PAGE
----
Afterwards, as we lay breathless on our backs looking up at the stars and moons, Lemanja whispered in my ear. “For as long as you live,” she said, “every time you lie down with a woman, you will hear and smell the Salterio, and you will think of me.”
“You’re the only woman I want to lie with.”
Hand in hand we walked back to the taverna. The shuttered windows were dark and the building quiet as we climbed back into her room.
A meager flame flickered from the wax stub remaining of the candle. Something against the wall by the bureau held my attention. As my eyes adjusted, the outline of a human form slowly became visible. After that, the faint luster of a single, glassy eye.
As though sensing he was seen, Vanderlei stepped out into the candle’s meager illumination.
“You whore,” he said, soft murder in his voice. “You hardly talk to me. You laugh and mock me while I go crazy down in the cantina. I am a man. Everybody knows that. I am a man, and you go off to screw this boy.”
My heart went as still as stone. When Lemanja broke out in shrill laughter, I jumped.
Vanderlei’s lips curled back in a disgusted smile. “You crazy whore,” he said, and lunged for her with a knife in hand. I leapt forward to intercept him, but he swatted me aside and sent me tumbling against the wall.
The room lurched and spun in a daze around me. I struggled to my feet. My vision cleared enough to discern Vanderlei holding Lemanja down on her bed. Candlelight gleamed off the knife blade as it slashed down in an arc and ended with a sound like sackcloth being torn.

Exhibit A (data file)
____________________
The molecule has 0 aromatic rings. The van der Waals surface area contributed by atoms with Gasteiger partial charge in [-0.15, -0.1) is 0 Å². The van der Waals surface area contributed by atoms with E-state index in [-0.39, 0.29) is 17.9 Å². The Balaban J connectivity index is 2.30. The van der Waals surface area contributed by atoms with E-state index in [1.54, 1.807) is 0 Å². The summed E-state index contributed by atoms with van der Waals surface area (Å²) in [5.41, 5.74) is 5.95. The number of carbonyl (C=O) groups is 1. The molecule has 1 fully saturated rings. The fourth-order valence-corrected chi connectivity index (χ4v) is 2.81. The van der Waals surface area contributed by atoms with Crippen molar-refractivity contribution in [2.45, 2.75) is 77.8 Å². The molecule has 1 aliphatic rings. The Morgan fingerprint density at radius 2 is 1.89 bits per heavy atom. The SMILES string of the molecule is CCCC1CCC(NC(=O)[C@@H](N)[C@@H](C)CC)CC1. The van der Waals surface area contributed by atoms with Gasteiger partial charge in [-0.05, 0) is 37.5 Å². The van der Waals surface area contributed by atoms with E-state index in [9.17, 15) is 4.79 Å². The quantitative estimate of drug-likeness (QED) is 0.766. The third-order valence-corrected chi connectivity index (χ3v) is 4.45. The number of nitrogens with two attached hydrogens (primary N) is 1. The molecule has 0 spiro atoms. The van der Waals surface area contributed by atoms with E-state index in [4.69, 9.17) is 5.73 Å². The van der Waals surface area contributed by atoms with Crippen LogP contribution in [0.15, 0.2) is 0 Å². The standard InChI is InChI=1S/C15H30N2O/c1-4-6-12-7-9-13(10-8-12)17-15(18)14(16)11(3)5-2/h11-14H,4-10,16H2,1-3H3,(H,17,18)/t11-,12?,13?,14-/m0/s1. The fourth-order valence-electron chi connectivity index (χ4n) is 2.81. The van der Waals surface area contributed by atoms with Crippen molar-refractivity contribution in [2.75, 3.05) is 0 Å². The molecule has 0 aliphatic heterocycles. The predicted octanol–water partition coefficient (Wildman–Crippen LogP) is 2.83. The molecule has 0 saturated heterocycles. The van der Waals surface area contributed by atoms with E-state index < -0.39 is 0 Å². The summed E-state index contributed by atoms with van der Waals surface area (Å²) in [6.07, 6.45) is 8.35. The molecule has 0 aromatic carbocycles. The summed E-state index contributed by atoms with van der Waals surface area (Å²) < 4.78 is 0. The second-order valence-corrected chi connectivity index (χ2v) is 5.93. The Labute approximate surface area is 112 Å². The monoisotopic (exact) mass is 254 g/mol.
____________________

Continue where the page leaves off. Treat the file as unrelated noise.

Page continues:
Vanderlei pulled his hand back for another attack. I charged forward and butted him in the back with my shoulder, knocking him over the bed and onto the floor. As he scrambled about grasping through the shadows for his knife, I picked up the bureau and smashed it over his head. The man groaned, fell onto his face, and went still.
Lemanja covered one side of her face with her hand. Blood seeped between her fingers. I opened my mouth to beg her to keep the wound hidden, but before I formed the words she pulled her hand back. A gash hung open in her cheek like a gruesome smile. Mad elation filled her eyes. She leapt from the bed and grabbed me by the shoulders.
“I’m free, Mauricio,” she cried. “I’m free.”
Between the folds of that horrific wound waited all the darkness in the world, and I nearly screamed.
“We have to go,” I said, diverting my eyes to the window. “He’ll kill us when he wakes.”
She laughed and pushed me across the room. “Yes, you must go,” she said. “You are free now, Marucio. Go be free.”
She pushed me to the window and nearly out of it before scrambling back to collect Vanderlei’s knife. The barman rolled on the floor, clutching his head and groaning.
Flames sprang up from Lemanja’s bed, and I remembered the candle that had been on the bureau. I shouted a warning for Lemanja. She looked up at me, face twisted in a sneer, and pressed the knife against Vanderlei’s throat.
I turned and scrambled out the window. As soon as my feet hit the ground, I ran.